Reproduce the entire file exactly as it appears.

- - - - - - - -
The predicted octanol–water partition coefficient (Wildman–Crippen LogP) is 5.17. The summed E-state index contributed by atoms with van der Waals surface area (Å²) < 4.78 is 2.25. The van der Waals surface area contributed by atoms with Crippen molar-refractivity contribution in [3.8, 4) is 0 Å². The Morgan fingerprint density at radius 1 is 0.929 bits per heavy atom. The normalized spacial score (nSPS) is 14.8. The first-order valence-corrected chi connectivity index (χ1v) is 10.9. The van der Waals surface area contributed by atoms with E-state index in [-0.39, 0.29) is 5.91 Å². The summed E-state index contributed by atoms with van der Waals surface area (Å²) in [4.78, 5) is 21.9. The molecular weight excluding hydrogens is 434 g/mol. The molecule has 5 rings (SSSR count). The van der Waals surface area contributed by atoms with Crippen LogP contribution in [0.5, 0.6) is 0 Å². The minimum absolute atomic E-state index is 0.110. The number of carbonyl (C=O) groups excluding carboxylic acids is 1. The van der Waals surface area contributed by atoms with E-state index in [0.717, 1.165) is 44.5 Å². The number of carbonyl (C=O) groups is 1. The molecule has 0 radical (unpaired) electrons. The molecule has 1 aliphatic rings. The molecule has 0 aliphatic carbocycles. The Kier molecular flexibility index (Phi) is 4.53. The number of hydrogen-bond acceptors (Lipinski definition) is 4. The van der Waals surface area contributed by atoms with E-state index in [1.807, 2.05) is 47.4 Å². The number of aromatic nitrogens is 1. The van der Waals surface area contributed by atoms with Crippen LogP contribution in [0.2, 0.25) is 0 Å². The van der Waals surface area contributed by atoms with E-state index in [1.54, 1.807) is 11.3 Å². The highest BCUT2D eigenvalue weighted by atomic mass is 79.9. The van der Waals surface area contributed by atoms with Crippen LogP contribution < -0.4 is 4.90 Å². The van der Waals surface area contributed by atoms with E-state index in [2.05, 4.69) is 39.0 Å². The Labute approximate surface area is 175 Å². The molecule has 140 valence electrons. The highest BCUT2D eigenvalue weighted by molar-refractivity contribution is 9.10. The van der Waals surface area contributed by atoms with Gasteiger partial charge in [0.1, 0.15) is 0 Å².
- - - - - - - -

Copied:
The predicted octanol–water partition coefficient (Wildman–Crippen LogP) is 5.17. The summed E-state index contributed by atoms with van der Waals surface area (Å²) < 4.78 is 2.25. The van der Waals surface area contributed by atoms with Crippen molar-refractivity contribution in [3.8, 4) is 0 Å². The Morgan fingerprint density at radius 1 is 0.929 bits per heavy atom. The normalized spacial score (nSPS) is 14.8. The first-order valence-corrected chi connectivity index (χ1v) is 10.9. The van der Waals surface area contributed by atoms with E-state index in [-0.39, 0.29) is 5.91 Å². The summed E-state index contributed by atoms with van der Waals surface area (Å²) in [4.78, 5) is 21.9. The molecular weight excluding hydrogens is 434 g/mol. The molecule has 5 rings (SSSR count). The van der Waals surface area contributed by atoms with Crippen LogP contribution in [0.5, 0.6) is 0 Å². The minimum absolute atomic E-state index is 0.110. The number of carbonyl (C=O) groups excluding carboxylic acids is 1. The van der Waals surface area contributed by atoms with E-state index in [0.717, 1.165) is 44.5 Å². The number of carbonyl (C=O) groups is 1. The molecule has 0 radical (unpaired) electrons. The molecule has 1 aliphatic rings. The molecule has 0 aliphatic carbocycles. The Kier molecular flexibility index (Phi) is 4.53. The number of hydrogen-bond acceptors (Lipinski definition) is 4. The van der Waals surface area contributed by atoms with E-state index in [1.807, 2.05) is 47.4 Å². The number of aromatic nitrogens is 1. The van der Waals surface area contributed by atoms with Crippen LogP contribution in [0.2, 0.25) is 0 Å². The van der Waals surface area contributed by atoms with E-state index in [1.54, 1.807) is 11.3 Å². The highest BCUT2D eigenvalue weighted by atomic mass is 79.9. The van der Waals surface area contributed by atoms with Crippen LogP contribution < -0.4 is 4.90 Å². The van der Waals surface area contributed by atoms with E-state index in [2.05, 4.69) is 39.0 Å². The Labute approximate surface area is 175 Å². The molecule has 140 valence electrons. The highest BCUT2D eigenvalue weighted by molar-refractivity contribution is 9.10. The van der Waals surface area contributed by atoms with Gasteiger partial charge in [0.1, 0.15) is 0 Å².